Studies indicate that pearl millet can be bred simultaneously for high yield and biofortification, said Dr S K Gupta, Principal Scientist, RP-Asia, Pearl Millet Breeding. He presented on the target product line of pearl millet in Asia and stressed on the integration of Fe and Zn with all the other traits improvement at different ecologies. He emphasized on the usage of precision micronutrient phenotypic platforms and further strengthening of public-private sector partnership for biofortification. He named some of the hybrids selected for advancement/promotion in 2020-2021 based on multi-year testing, mentioned about the evaluation of new African germplasm sources for Fe and Zn and highlighted the screening of breeding lines for Blast and Downy mildew resistance.
Dr Gupta said that based on the three-year All India Coordinated Pearl Millet Improvement Project data across Initial and Advanced Hybrid trials, most of the hybrids met the mandate of Fe (> 42 ppm) but only few met the baseline for Zn (> 32 ppm). He called for a rethink on the benchmark for Zn in the release of pearl millet hybrids.
Towards biofortified food systems
Briefly explaining the challenges that the pandemic would bring up in terms of hunger and malnutrition, Mr Binu Cherian, Country Manager, HarvestPlus, presented on the topic “Partnerships for scaling up of Iron Pearl Millet”. He said that the partnership between HarvestPlus and the Global Alliance for Improved Nutrition would help commercialize biofortified crops in India, focusing on pearl millet in Rajasthan, Maharashtra and Karnataka. He also gave an insight into the scaling up of biofortified food systems with the private sector.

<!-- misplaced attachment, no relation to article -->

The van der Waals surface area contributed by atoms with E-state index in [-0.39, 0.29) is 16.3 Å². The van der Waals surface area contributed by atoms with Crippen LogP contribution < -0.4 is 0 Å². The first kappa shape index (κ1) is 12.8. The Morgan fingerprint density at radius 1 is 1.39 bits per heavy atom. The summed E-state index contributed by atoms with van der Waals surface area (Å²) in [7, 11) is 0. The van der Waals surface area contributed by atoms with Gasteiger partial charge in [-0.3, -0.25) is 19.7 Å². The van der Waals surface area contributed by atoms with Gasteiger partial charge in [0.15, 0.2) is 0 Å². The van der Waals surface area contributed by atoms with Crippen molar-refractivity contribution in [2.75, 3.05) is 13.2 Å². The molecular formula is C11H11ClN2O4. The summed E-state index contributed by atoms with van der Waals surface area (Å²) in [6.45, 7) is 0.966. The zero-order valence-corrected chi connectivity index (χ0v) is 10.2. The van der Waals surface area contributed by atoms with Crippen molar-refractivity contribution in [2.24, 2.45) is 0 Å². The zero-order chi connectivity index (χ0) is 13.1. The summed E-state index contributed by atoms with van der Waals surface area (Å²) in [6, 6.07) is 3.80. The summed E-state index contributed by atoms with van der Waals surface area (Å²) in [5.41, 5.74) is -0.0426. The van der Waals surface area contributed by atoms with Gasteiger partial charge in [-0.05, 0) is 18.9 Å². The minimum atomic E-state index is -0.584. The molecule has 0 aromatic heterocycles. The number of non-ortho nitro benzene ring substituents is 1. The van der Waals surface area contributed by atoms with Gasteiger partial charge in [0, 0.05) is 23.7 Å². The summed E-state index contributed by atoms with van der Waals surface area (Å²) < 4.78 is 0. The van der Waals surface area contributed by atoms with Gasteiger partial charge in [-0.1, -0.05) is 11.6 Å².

Ms Joanna Kane-Potaka, Assistant Director General, ICRISAT and Executive Director, Smart Food, presented on “Smart food approach in building demand for millets”. She emphasized on the importance of diversifying staple foods and the global impact it would have. ICRISAT scientist Dr Pooja Bhatnagar Mathur, who is working on the aspect of pearl millet rancidity presented on using molecular and advanced breeding interventions.
At the review meeting, HarvestPlus pearl millet biofortification partners presented details of the 2020 trials followed by a brainstorming session on micronutrient breeding strategy.
Brainstorming session insights
- Dr Tara Satyavathi clarified that Blast is the major rejection factor for hybrids from the private sector and any line being advanced for Fe and Zn traits must avoid lines with blast susceptibility.She pointed out to rancidity variations in biofortification material and highlighted that the biofortified varieties like Dhanshakti and AHB 1200 Fe hybrid were grouped into medium rancidity that may indicate the role of Fe chelators.
- Dr Harish Gandhi addressed private sector partners regarding the testing of potential lines with high General Combining Ability.
- Mahycho and Rasi Seeds partners informed that they are looking for good combiner lines and once they get it then they would go for line development. Rasi Seeds informed that some of the lines sent for micronutrient analysis to ICRISAT will be added to their biofortification program.
- Dr S K Gupta stressed on the screening of F3/F4 progenies for Fe and Zn using XRF and spoke of the service that ICRISAT is providing.
- Dr Virk emphasized that if in case any hybrid in the market from the private sectors are available with significant high Fe then that can be re-promoted as nutritionally-rich biofortified hybrid like in the case of Dhanshakti.
- Dr Rajan Sharma spoke on the screening strategies for Blast at ICRISAT. In discussion with Dr Tara Satyavathi a critical point that came up is to screen lines at seedling stage for multiple pathotypes and then screen at different advanced stages preferably at 30, 45 and 60 days in order to get stable resistant sources.
In the final session of the day, the 2021 work plan was finalized in consultation with partners.
This work contributes to UN Sustainable Development Goal.